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  • Robert Farago

The Only Thing We Know For Sure…

Zen and the art of making a bacon sandwich

Nothing. We don’t know anything for sure. This is true for the effects of global warming to what we’re going to have for lunch. Let’s put politics aside and look at lunch.

Let’s say you’re going to make a BLT. You have all the usual ingredients; you know how this is going to turn out, right? Not so fast, Mr. Bond. There are variables in play.

The amount of mayo you spread. The type and ripeness of the tomatoes, the type and crispness of the bacon and the type and freshness of the bread. All subject to environmental factors after purchase, including temperature and humidity.

Your emotional and physical state determine how you make your BLT. Slowly? Quickly? Generously? Parsimoniously?

Your finished BLT may taste the same as every other BLT you've ever made, but it is not identical to any BLT you’ve ever made.

The final sandwich is only predictable within certain parameters. You didn’t know for sure exactly how your BLT would look, feel or taste. There were too many variables. There will always be too many variables.

That caveat applies to everything you do, from writing a Substack post to having sex, to taking a shower after.

And yet when a person, place, thing or event fails to live up to our expectations, we often experience disappointment, anger, frustration, depression, self-recrimination. It reminds us we can’t control life as much as we want to, or think we should.

The Stoics recognized this angst as the universal condition. They concluded that all we can really control is our reaction to the difference between expectation and reality (what English majors call irony).

As a former hypnotist, I’d argue the point. But not here. Suffice it to say, there are two common and diametrically opposed ways of thinking about this inescapable gulf: optimism and pessimism.

Benjamin Franklin is often attributed to the quote, "I'd rather be a pessimist because then I can only be pleasantly surprised.” Thanks but – I know very few pessimists prone to pleasant surprise.

On the other hand, Mark Twain is known for the quote, "It's better to be an optimist who is sometimes wrong than a pessimist who is always right.” Thanks but – pessimists aren’t always right.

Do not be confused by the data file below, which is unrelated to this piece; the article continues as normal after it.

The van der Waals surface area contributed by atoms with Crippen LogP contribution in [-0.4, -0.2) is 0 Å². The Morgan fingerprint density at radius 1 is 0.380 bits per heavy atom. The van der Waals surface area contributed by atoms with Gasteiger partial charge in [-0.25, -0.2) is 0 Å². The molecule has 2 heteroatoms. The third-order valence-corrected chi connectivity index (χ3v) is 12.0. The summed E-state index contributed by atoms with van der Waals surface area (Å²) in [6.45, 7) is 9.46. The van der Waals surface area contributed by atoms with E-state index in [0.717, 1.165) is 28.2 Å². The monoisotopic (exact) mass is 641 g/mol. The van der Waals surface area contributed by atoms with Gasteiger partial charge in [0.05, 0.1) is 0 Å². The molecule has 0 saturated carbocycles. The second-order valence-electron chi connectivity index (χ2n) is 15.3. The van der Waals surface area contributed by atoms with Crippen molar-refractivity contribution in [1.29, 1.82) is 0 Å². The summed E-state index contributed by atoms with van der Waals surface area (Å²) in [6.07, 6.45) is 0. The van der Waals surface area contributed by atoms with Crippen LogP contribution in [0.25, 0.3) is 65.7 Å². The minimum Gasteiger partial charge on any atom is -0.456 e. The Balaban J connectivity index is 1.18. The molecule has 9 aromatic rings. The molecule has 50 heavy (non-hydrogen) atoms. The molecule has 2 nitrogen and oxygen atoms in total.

Winston Churchill said “The pessimist sees difficulty in every opportunity. The optimist sees the opportunity in every difficulty.” Thanks but – seeing opportunity isn’t the same as realizing it, and mentioning it can make you a PITA to people who don’t share your vision.

There is only one really good way to be at peace with uncertainty: accept it. Expect the unexpected or, alternatively, expect nothing. Then, as my friend and decorated veteran Jon Wayne Taylor counsels, adapt, improvise, survive.

What’s required for inner peace and external success: ditching the bifurcated ways of thinking.

I’m not talking about eliminating negative thinking. Nor am I counseling anyone to think positively. As far as I can tell, it’s about doing both and then… not thinking.

For example, an important test. To clear your mind of worry, doubt, fear and complacency (performance killers all), begin by thinking about the worst that can happen.

I fail. Not negative enough! I fail and never get a good job. Keep going! I never get a good job and never earn enough money to raise a family. And? I’m forever single, poor and miserable. At some point, I kill myself.

Next, think positive! I pass the test, get a great job, meet the woman/man/them of my dreams, raise a family and find love, success and happiness.

Here’s the kicker: which of these is likely to happen? Answer: you don’t know. If you know the future, skip the test and buy a lottery ticket.

Clear Your Mind

Once you accept future uncertainty, once you’ve cleared your mind, take the test, do your best and see what happens. Knowing that you’re not in control of all the variables that determine the outcome.

In other words, “Uncertainty is the only certainty there is, and knowing how to live with insecurity is the only security.”

The quote comes to us from John Allen Paulos, a mathematician. A man who inhabits the world where one plus one always equals two. Except in Modulo-2 arithmetic (essential in computer science) where 1 + 1 is equal to 0, not 2.

Atomic Pile

Equally, everything in the material world is made up atoms in motion. Where does “one” thing start and end?

Just as we live with the uncertainty of matter on the atomic and subatomic level – it doesn’t stop us from making a BLT – we can live with the uncertainty of life on the emotional and psychological level.

To do so, we need to consider the positive and negative outcomes of any particular action, then surrender ourselves to the fact that we have limited control over the outcome.

We don’t know what’s going to happen. So fuhgeddaboutit. Enjoy the ride. And the trick to crispy bacon is to constantly turn it in the pan. At least it was the last time I did it.

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